“Give them no way to reach out,” Bekker said, “and relieve yourself of the temptation to cling to them by seeing what they’re doing or what they post.”

Work on self-love

“Take the time to focus on yourself,” Bekker said. “Do the things that bring you joy, see friends who make you happy. Remember who you are and what you have to offer.“

Unfortunately, this may be hard for the kind of selfless people who attract narcissists in the first place. But self-love doesn’t mean turning into a narcissist yourself, it means taking care to ensure your needs are met first.

Change your language

Your internal monologue is probably influenced by your toxic relationship.

By this point, your narcissistic ex-partner will probably have you feeling so low about yourself (that) you are convinced you are not good enough for anyone.

To change the way you think about yourself, you have to replace negative thoughts with new, more positive thoughts.

“Train your brain to believe in yourself and your worth again,” Bekker said.

Remember how they made you feel

Don’t fall into the trap of remembering the relationship as better than it actually was. You were manipulated, and you have to move on. You left for concrete reasons, and those reasons haven’t changed.

“Make a list of all the bad things they did and said, all the pain they caused you,” Bekker said, “so that, in time, when you start to miss them, you are not tempted to go back.”

Don’t look back

Whether a week, six months or a year have passed, Bekker insisted on committing to your decision to end a relationship with a narcissist.

Don’t unblock them, don’t text them, don’t meet up with them to talk again at any point. Don’t give them the chance to be nice again.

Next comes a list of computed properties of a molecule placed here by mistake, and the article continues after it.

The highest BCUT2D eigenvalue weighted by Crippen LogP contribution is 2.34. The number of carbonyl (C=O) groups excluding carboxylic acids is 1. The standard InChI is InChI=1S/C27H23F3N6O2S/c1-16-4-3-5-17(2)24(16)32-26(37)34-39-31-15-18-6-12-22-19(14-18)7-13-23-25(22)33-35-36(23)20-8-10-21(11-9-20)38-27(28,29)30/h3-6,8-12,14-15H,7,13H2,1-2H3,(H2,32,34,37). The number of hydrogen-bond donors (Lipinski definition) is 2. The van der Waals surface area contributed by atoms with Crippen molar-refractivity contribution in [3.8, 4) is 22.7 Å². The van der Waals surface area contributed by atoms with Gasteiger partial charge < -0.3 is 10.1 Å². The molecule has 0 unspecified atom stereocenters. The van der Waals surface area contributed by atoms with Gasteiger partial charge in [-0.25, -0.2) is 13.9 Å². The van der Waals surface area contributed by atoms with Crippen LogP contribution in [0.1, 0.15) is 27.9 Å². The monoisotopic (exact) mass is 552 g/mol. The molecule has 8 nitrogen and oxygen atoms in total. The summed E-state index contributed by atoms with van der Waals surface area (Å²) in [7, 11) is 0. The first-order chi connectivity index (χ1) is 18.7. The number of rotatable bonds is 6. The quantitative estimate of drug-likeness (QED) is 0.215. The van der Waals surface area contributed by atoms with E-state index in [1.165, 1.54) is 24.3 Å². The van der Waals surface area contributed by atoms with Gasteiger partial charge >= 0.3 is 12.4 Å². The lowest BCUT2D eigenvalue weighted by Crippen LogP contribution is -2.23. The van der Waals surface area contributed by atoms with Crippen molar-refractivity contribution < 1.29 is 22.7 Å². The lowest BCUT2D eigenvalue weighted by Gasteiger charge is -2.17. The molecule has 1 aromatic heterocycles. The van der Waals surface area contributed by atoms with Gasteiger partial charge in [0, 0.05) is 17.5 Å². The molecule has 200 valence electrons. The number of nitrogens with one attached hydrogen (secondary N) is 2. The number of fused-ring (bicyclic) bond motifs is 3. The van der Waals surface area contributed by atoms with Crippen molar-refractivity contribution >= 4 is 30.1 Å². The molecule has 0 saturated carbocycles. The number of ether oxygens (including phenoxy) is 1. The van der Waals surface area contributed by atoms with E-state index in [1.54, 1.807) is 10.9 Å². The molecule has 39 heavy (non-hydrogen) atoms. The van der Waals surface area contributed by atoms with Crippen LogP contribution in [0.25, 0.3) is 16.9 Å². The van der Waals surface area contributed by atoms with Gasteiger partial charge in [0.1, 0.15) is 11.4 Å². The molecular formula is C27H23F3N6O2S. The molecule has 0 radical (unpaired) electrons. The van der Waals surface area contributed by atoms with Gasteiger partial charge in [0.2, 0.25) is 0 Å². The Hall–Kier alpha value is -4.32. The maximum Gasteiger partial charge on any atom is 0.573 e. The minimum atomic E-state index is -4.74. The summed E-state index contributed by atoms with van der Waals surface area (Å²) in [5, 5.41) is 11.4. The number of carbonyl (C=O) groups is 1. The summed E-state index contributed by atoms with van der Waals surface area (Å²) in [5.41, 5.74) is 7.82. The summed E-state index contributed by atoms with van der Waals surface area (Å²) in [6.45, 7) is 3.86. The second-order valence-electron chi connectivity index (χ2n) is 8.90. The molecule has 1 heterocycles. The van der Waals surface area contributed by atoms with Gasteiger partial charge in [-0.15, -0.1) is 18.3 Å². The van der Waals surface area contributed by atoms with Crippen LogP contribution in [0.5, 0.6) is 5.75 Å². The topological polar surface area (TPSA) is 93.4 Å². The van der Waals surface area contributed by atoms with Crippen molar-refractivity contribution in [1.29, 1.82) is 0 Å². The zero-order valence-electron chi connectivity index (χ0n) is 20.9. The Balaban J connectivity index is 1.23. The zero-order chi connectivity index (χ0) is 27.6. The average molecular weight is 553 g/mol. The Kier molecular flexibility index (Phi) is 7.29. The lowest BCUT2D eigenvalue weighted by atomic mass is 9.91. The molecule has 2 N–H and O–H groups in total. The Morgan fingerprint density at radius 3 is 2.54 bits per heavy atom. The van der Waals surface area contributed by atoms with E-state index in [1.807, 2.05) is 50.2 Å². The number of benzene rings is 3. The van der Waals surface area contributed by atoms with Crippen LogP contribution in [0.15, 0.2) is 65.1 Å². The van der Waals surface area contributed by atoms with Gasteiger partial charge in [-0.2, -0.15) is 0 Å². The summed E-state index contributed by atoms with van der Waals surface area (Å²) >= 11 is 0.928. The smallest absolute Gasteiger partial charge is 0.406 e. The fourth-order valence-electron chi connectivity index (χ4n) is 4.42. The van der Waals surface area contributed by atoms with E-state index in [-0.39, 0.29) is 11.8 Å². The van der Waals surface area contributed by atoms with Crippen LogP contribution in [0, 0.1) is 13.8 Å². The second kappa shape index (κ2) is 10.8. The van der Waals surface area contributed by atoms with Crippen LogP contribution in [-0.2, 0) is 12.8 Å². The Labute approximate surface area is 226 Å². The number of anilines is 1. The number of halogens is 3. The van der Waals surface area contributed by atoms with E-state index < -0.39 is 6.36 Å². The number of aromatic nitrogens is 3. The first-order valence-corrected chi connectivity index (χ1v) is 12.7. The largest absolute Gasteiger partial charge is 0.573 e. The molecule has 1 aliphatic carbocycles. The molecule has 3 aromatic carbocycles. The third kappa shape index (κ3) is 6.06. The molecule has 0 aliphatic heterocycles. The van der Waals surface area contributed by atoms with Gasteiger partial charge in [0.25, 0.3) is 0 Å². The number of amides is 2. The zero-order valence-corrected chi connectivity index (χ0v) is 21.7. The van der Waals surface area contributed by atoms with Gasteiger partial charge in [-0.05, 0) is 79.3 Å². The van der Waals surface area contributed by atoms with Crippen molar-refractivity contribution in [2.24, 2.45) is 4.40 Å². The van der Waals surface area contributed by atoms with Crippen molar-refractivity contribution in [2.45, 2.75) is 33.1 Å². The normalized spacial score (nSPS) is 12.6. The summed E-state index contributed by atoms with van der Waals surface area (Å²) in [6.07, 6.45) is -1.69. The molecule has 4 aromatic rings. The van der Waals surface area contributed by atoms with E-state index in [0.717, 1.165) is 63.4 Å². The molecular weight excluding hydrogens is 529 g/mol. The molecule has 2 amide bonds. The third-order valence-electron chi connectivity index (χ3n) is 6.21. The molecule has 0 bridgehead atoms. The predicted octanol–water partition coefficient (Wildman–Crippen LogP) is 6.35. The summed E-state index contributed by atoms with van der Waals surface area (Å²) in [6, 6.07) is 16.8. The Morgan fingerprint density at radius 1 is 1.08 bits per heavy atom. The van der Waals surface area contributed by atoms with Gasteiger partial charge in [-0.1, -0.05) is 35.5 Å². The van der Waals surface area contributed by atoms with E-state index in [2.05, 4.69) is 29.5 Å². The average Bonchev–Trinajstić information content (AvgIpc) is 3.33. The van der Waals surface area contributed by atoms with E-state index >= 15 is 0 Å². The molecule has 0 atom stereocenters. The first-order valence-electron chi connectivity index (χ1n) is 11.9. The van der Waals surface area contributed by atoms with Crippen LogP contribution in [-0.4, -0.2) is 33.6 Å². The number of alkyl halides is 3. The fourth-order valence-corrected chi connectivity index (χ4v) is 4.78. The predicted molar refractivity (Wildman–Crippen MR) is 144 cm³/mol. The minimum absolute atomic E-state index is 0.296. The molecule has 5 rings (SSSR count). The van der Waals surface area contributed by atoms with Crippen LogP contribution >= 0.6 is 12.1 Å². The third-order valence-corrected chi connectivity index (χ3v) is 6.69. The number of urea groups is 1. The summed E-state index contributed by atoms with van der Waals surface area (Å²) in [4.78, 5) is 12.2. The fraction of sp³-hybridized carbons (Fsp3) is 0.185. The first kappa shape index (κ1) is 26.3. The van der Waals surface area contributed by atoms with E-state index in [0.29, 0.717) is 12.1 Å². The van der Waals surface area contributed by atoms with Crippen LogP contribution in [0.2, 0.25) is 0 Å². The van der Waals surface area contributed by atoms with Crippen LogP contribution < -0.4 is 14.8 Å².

As you know from your relationship, narcissists have strategies for manipulating you. Don’t give in.

Write a goodbye letter to yourself

A tried-and-true way to leave a narcissist for good is to truly let go of the past by identifying what you’re giving up and watching it burn.

“If you need more closure, write a letter to release your emotions,” Bekker said, “stating how you feel and then tear it up or burn it.”


Leaving a narcissist is not easy. They keep you hooked with their charm and charisma— that’s why people get caught up in these relationships.

But you can’t change a narcissist, and it’s not your job to “fix” someone who exhibits this type of personality.

Start by identifying all the ways they manipulated you, then come up with a plan to leave and don’t look back.

When you’re ready, move onto someone who’ll treat you better. You owe yourself that much.

“Be selfish and move on,” Bekker said, “so you can choose a partner in the future who will treat you the way you deserve to be treated.”

Disclaimer: The above is solely intended for informational purposes and in no way constitutes legal advice or specific recommendations.